Last week I joined my son’s preschool group on a trip to swim at Stadtbad Schöneberg. Like many Berlin swimming pools, Stadtbad Schöneberg is annoyingly crowded a lot of the time, but if you catch it at a quiet time – like on a Wednesday at 10 am – it’s amazing. It’s been recently renovated, with a big waterslide and an indoor-outdoor pool downstairs, where you can swim out through a sort of cat flap and do laps out in the fresh air amidst rising steam. Upstairs, the highlight is a salt-water hot tub. It all felt so spacious and airy, it reminded me of how Berlin is in part an experience of getting to live in a city without feeling crowded, a sense of expansive space I’ve never known in any other city.
About a year ago I decided I was going to leave Berlin. I didn’t want to spend the rest of my life in a foreign country. My family and old friends were so far away. I felt held back in my career by living in a non-native-English-speaking country. The food here was so boring, and I would never ever get used to the six-month lightless winters. I began to imagine living in a quiet town somewhere in New England in a little house with a garden. I quit my job and started building up freelance work with the intention of bringing it with me when I moved back. Because this all lacked a set deadline – I could aim to move in time for my son to start first grade in America, or maybe second grade – the decision about when to move became a constantly shifting verdict on how I felt about Berlin at any given moment.
Soaking on a weekday morning in the uncrowded salt-water hot tub (sidenote: the salt water does really cool things to your hair) of the Stadtbad, I had this feeling of having it far better in life than a person like me – a single parent with student loans – would ever be able to get away with back in my own country. I thought about how when they left the lovely public swimming pool my son’s three dedicated, highly trained teachers would shepherd the six children back on the efficient bus system to the Kita to eat the home-cooked organic lunch the kids receive every day, for all of which which I pay about €100 a month while back home even my upper-middle-class double-income friends fret about applying for financial aid at their kids’ preschools. I would return to the pretty, centrally located apartment I can afford because this is Berlin. Sure, I would probably work for a few hours after my son went to bed that evening to make up for the morning’s lost work, but the freelance work that allows me the luxury of such schedule changes feels like a European privilege too: when I quit my job in May I never had to worry about how my or my son’s health insurance would be affected. And as always when I feel grateful for something in Berlin, the next thought was: what the hell am I thinking to leave this place for my troubled country?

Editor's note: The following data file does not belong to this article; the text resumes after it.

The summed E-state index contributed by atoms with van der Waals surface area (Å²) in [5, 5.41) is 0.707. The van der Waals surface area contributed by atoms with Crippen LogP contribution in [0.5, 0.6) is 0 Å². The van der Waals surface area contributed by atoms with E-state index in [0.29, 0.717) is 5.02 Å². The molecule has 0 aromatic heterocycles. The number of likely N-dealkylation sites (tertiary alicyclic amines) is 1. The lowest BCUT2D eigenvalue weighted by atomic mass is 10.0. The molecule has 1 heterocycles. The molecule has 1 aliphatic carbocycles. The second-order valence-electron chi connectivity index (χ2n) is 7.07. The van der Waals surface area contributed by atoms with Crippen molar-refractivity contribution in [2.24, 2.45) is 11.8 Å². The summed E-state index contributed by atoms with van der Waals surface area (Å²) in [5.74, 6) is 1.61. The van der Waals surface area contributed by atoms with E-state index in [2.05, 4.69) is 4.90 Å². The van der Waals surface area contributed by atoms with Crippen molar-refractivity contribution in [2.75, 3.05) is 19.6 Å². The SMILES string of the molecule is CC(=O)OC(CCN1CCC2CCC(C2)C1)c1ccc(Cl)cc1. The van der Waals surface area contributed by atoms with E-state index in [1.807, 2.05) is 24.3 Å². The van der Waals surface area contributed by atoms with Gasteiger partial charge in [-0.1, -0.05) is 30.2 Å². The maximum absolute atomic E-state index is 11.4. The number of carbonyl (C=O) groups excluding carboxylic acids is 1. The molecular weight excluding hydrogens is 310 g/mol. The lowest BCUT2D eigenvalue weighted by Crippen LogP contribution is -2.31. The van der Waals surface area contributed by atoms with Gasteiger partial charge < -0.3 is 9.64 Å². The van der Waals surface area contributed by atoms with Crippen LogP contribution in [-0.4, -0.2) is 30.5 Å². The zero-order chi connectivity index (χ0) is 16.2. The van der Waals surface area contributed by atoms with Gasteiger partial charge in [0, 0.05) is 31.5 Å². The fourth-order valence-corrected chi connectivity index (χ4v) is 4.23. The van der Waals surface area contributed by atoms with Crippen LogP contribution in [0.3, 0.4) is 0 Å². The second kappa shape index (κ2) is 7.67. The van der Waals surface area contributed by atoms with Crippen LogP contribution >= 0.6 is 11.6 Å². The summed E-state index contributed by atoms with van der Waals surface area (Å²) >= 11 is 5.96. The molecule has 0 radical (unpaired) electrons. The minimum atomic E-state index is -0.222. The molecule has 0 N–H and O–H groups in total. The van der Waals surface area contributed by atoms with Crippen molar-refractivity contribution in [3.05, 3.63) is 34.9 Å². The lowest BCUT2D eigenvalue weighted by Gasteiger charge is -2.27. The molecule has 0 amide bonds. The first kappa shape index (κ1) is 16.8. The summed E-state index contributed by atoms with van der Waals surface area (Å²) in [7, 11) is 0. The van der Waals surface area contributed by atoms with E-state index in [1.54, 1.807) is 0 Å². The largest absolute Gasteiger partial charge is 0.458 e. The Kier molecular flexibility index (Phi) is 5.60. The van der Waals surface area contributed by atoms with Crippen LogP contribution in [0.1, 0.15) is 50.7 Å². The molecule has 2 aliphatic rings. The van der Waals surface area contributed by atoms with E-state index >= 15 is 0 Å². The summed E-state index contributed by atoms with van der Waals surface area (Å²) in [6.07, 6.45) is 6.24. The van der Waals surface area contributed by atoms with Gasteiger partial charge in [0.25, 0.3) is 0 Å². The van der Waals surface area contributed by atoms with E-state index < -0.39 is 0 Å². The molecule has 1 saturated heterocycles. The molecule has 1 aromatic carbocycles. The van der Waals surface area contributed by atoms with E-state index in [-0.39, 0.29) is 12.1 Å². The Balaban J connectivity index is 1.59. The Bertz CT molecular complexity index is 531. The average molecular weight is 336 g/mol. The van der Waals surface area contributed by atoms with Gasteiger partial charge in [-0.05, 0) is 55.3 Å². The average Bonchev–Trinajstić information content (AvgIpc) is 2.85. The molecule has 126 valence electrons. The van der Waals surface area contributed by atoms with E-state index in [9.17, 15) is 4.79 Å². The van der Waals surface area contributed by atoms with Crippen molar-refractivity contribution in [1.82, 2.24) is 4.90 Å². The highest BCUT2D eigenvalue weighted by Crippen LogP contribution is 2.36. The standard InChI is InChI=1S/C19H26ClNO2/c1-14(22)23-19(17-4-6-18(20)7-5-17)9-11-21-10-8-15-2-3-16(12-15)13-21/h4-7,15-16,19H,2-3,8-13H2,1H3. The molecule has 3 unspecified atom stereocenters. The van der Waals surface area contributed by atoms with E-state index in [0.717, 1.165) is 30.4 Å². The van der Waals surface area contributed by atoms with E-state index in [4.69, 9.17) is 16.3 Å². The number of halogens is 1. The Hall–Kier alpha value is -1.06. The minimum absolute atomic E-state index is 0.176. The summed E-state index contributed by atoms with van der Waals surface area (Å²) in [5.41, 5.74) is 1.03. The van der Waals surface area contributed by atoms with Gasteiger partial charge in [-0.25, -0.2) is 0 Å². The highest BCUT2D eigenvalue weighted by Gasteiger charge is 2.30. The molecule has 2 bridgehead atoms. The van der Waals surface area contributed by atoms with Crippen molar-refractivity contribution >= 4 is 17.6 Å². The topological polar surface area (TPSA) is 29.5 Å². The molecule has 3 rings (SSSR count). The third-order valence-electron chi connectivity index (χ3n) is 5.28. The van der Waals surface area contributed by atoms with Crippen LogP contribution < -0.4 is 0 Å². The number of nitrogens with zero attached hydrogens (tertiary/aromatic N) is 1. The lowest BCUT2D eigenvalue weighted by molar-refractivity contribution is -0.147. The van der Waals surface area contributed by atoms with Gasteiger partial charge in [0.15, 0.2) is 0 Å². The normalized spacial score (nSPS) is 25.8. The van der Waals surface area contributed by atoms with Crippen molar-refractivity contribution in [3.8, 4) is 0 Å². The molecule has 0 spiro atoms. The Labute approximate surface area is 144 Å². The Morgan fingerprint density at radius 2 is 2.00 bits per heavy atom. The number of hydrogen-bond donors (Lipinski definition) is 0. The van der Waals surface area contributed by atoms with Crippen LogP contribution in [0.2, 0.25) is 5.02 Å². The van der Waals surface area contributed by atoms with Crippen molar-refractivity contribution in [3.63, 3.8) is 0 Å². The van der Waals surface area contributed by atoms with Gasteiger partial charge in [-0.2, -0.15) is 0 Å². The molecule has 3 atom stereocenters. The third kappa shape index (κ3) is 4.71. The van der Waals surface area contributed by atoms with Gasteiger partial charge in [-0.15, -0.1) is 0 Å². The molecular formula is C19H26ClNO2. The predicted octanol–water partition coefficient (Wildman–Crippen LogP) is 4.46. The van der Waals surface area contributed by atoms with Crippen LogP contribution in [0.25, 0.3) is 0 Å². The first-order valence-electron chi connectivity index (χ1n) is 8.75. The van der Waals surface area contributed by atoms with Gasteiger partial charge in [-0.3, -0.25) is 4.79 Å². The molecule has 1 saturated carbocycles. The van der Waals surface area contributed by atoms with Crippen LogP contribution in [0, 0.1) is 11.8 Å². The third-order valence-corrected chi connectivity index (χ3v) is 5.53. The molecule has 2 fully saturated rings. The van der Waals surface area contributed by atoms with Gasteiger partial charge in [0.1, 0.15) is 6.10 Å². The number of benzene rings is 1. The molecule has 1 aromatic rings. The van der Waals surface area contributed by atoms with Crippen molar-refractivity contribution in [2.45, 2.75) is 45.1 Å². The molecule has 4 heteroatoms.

Because that’s how it is when you live abroad and expect to go home at a yet-to-be-determined time: a good day is never just a good day, a bad day never just a bad day. Everything is a point either on the side of staying in Berlin or of leaving it. And it isn’t just days, it’s seasonal cycles: in late winter everyone is threatening to move back home, in late summer nobody is. On my bike ride home from the Stadtbad, the traffic was heavy and the feeling of breathing exhaust fumes was oppressive. I wished for clean country air: a tally mark in the column of leaving Berlin soon.
When I talk to friends in the States about the wonders of living in Europe, I sometimes worry that it sounds like bragging. I don’t mean to gloat about these things, it’s just that I’m always weighing them against the pull of home.